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Title: Subglottic host defence in prolonged intubation
Author: Powell, Jason
ISNI:       0000 0004 7429 9113
Awarding Body: Newcastle University
Current Institution: University of Newcastle upon Tyne
Date of Award: 2017
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Ventilator-associated pneumonia (VAP) is pneumonia developing 48-hours or more after tracheal tube insertion and mechanical ventilation. VAP is associated with significant morbidity, mortality and costs. The excessive use of antimicrobial agents in VAP treatment and prevention is contributing to antibiotic resistance. Introduction of the tracheal tube is thought to be a key contributing factor in VAP development, providing a conduit for invasion of the airways with virulent microorganisms. The subglottis (the region located immediately below the vocal cords, and directly above the tracheal tube cuff) is key to VAP development. The subglottis in intubated ICU patients has not previously been characterised, and therefore therapeutic targets for preventing VAP are limited. I have demonstrated the presence of a diverse population of oropharyngeal commensal bacteria in the subglottic mucus of newly intubated, non critically ill control patients. In a cohort of ICU patients, intubated for four or more days, there was a less diverse population of more virulent bacterial and fungal organisms. I have also established that the subglottic mucus of long-term ventilated ICU patients, compared to newly intubated controls, is more viscous, has increased neutrophil counts, and increased concentrations of mucins, cytokines and neutrophil proteases. I was able to demonstrate in vitro that neutrophils isolated from the blood of healthy volunteers, when incubated with purified ICU-derived mucin, showed impaired chemotaxis, phagocytosis and bacterial killing, which was reversible upon treatment with a mucolytic agent. These effects were concentration dependent and only found at mucin levels found in ICU patients, not controls. Finally I describe the establishment of a successful method to culture primary human subglottic epithelial cells, at air-liquid interface (ALI). This provides the first in vitro model of this region of the airway. This model suggests that high concentrations of purified ICU-derived mucin applied to ALI cultures, may induce bacterial growth and invasion of the epithelial membrane.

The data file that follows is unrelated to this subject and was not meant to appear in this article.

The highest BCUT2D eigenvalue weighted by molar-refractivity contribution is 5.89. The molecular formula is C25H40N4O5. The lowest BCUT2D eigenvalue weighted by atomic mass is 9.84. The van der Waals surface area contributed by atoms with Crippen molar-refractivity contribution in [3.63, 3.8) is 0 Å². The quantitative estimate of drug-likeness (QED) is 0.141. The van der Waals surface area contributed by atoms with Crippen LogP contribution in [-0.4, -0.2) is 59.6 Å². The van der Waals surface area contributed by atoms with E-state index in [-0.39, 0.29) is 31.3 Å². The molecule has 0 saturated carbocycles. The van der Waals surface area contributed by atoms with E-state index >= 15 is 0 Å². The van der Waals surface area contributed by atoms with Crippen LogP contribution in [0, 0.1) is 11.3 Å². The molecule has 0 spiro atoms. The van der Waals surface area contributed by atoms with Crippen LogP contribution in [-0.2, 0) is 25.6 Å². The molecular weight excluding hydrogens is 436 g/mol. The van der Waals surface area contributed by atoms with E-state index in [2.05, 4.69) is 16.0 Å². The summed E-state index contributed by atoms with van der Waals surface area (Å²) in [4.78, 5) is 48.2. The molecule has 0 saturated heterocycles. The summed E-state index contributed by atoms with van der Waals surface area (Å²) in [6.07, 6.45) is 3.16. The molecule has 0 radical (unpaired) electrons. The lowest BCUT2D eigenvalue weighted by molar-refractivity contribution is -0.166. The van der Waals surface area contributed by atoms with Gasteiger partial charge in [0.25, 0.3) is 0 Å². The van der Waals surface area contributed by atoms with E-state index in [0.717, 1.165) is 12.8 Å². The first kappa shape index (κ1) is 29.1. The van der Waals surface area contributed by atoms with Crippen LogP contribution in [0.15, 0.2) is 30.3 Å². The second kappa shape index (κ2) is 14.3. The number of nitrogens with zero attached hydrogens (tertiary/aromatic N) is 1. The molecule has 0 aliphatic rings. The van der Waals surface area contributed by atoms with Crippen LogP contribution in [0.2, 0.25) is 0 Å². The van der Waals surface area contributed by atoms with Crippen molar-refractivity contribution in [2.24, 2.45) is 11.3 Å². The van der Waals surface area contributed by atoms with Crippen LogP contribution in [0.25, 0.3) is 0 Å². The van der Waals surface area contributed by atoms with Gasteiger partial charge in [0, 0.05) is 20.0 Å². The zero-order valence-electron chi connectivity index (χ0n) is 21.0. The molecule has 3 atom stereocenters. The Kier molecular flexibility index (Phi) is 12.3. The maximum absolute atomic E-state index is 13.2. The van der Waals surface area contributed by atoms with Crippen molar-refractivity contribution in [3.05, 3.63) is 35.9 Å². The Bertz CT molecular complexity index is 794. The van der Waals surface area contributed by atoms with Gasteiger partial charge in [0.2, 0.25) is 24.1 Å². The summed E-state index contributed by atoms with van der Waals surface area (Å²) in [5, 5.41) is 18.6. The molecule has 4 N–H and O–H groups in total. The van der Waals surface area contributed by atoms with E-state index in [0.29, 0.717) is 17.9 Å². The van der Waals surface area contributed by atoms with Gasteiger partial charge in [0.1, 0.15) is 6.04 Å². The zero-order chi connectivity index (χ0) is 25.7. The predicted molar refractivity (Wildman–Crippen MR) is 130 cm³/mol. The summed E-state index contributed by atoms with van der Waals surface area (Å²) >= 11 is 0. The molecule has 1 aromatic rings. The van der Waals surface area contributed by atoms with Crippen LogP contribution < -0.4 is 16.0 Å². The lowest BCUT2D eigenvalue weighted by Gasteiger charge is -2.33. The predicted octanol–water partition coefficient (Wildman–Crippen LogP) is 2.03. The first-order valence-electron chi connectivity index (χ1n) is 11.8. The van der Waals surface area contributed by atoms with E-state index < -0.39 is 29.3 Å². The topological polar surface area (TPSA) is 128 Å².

Supervisor: Not available Sponsor: Wellcome Trust ; Royal College of Surgeons of England ; Royal Society of Medicine ; Newcastle Health Care Charity ; Newcastle upon Tyne Hospitals NHS Charity
Qualification Name: Thesis (Ph.D.) Qualification Level: Doctoral
EThOS ID:  DOI: Not available